Session Type(s): Training
Training Tag(s): Movement Health & Operations
Starts: Saturday, Aug. 4 4:30 PM (Eastern)
Ends: Saturday, Aug. 4 5:45 PM (Eastern)
Many criticize the call-out culture but few offer concrete skills-building techniques to create a “call-in” culture that strengthens our movement. This training by an experienced anti-fascist black feminist will teach how to call each other in to strengthen our resistance and focus. Participants will learn the dos and don’ts of calling in and how to intervene when others are calling out. You’ll leave with skills to discern between offenses, micro-aggressions, triggers and threats, as well as increased self-reflection skills for engaging in debates or dialogues.
Loretta J. Ross was the National Coordinator of the SisterSong Women of Color Reproductive Justice Collective from 2005-2012 and co-created the theory of Reproductive Justice. She is an expert on human rights, feminist issues, hate groups, appropriate whiteness, and human rights. Her newest book, Reproductive Justice: An Introduction, co-written with Rickie Solinger, was published in March 2017.
She has appeared on CNN, BET, “Lead Story,” “Good Morning America,” “The Donahue Show,” the National Geographic Channel, and “The Charlie Rose Show.” She has appeared in the New York Times, Time Magazine, The Los Angeles Times, and the Washington Post, among others. She helped create the theory of “Reproductive Justice” in 1994, and led a rape crisis center in the 1970s. She co-authored Undivided Rights: Women of Color Organize for Reproductive Justice in 2004. Her latest book, Radical Reproductive Justice will be published by Feminist Press in October 2017, and she is presently writing her next book, Calling In the Calling Out Culture, for publication in 2018.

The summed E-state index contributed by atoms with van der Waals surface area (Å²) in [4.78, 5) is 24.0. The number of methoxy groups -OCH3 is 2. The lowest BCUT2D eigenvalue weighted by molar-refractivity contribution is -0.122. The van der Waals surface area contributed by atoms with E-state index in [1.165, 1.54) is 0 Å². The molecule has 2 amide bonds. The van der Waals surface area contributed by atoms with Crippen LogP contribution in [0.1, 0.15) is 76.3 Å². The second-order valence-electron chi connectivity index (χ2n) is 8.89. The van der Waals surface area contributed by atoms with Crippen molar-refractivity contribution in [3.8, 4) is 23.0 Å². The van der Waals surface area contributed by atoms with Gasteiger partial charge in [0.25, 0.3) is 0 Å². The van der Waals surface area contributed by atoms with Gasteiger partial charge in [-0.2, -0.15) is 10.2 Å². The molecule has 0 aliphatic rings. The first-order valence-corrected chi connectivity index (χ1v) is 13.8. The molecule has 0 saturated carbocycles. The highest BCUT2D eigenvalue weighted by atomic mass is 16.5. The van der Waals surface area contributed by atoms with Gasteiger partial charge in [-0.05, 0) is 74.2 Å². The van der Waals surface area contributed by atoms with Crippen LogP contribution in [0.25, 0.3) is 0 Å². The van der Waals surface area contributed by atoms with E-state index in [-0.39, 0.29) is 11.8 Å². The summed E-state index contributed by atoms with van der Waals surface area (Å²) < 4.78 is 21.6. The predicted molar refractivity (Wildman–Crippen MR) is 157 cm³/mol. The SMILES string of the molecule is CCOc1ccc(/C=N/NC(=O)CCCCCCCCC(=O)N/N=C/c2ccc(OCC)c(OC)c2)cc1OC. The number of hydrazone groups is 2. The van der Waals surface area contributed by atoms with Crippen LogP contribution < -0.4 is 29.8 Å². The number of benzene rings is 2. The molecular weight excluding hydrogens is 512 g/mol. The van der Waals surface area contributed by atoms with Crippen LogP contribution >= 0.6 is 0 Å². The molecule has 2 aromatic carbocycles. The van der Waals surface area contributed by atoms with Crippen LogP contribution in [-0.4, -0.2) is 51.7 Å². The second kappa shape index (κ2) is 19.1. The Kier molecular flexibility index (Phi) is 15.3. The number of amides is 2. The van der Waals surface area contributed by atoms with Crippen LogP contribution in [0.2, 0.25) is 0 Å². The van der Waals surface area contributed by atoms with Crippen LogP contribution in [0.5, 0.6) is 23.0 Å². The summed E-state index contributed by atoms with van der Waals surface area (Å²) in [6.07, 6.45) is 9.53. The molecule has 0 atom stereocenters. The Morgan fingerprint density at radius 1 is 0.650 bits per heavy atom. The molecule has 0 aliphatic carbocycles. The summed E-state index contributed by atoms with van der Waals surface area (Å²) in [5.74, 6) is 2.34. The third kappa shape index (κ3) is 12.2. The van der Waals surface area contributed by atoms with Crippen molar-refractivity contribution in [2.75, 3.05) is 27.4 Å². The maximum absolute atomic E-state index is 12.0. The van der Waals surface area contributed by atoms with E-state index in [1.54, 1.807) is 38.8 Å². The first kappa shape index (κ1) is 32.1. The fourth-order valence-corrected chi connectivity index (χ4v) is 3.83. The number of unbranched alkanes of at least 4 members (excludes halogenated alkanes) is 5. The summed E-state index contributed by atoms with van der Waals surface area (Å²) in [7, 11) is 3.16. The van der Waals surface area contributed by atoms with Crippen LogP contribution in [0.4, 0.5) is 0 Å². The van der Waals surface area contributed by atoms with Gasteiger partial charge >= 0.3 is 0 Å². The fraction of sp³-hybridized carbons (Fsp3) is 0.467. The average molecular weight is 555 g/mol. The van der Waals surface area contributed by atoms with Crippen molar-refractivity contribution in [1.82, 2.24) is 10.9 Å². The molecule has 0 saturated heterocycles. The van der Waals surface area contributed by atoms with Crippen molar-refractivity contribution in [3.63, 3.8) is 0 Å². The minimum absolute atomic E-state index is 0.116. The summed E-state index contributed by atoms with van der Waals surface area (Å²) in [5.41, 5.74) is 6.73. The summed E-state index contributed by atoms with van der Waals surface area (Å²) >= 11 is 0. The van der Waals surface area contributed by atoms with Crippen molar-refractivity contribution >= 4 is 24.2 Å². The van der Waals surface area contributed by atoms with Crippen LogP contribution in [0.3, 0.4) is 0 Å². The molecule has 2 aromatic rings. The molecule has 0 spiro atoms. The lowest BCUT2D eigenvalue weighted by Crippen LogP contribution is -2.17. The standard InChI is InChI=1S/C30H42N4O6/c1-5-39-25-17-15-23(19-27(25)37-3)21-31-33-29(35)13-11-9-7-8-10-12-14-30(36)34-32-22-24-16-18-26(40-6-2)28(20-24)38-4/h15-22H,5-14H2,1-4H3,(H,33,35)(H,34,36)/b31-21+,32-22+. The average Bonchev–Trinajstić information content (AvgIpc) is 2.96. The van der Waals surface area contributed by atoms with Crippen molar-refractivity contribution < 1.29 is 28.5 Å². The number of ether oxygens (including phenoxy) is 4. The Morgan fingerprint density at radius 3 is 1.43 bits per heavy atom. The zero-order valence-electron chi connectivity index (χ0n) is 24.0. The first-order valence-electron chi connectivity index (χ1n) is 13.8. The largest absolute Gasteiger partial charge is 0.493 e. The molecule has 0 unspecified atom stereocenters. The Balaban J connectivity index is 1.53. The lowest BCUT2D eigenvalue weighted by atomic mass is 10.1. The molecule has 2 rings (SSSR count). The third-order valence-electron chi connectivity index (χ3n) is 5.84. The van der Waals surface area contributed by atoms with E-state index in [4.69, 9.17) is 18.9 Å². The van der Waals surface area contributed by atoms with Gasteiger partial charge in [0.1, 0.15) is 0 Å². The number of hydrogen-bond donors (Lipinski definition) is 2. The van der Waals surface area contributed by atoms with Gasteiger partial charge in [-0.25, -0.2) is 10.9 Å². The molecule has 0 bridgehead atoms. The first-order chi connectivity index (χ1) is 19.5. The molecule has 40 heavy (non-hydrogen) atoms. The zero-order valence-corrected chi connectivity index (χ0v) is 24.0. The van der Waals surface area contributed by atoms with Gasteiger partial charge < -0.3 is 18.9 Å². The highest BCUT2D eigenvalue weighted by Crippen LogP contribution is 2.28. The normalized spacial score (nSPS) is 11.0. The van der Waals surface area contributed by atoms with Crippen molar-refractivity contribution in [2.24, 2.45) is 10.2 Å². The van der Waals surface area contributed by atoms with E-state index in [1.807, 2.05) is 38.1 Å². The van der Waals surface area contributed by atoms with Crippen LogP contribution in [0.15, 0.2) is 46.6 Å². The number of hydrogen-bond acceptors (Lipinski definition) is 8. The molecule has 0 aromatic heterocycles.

Ms. Ross was National Co-Director of the April 25, 2004 March for Women’s Lives in Washington D.C., the largest protest march in U.S. history at that time with 1.15 million participants. As part of a 45-year history in social justice activism, she founded the National Center for Human Rights Education (NCHRE) in Atlanta, Georgia from 1996-2004. Before that, she was the Program Research Director at the Center for Democratic Renewal/National Anti-Klan Network where she led projects researching hate groups, and working against all forms of bigotry with universities, schools, and community groups. She launched the Women of Color Program for the National Organization for Women (NOW) in the 1980s, and was national program director of the National Black Women’s Health Project. She was one of the first African American women to direct a rape crisis center in the 1970s, launching her career by pioneering work on violence against women.
She is now a Visiting Professor teaching courses on white supremacy, reproductive justice, and calling in practices at Hampshire College for the 2017-2018 academic year. She holds a B.A. from Agnes Scott College in Women’s Studies.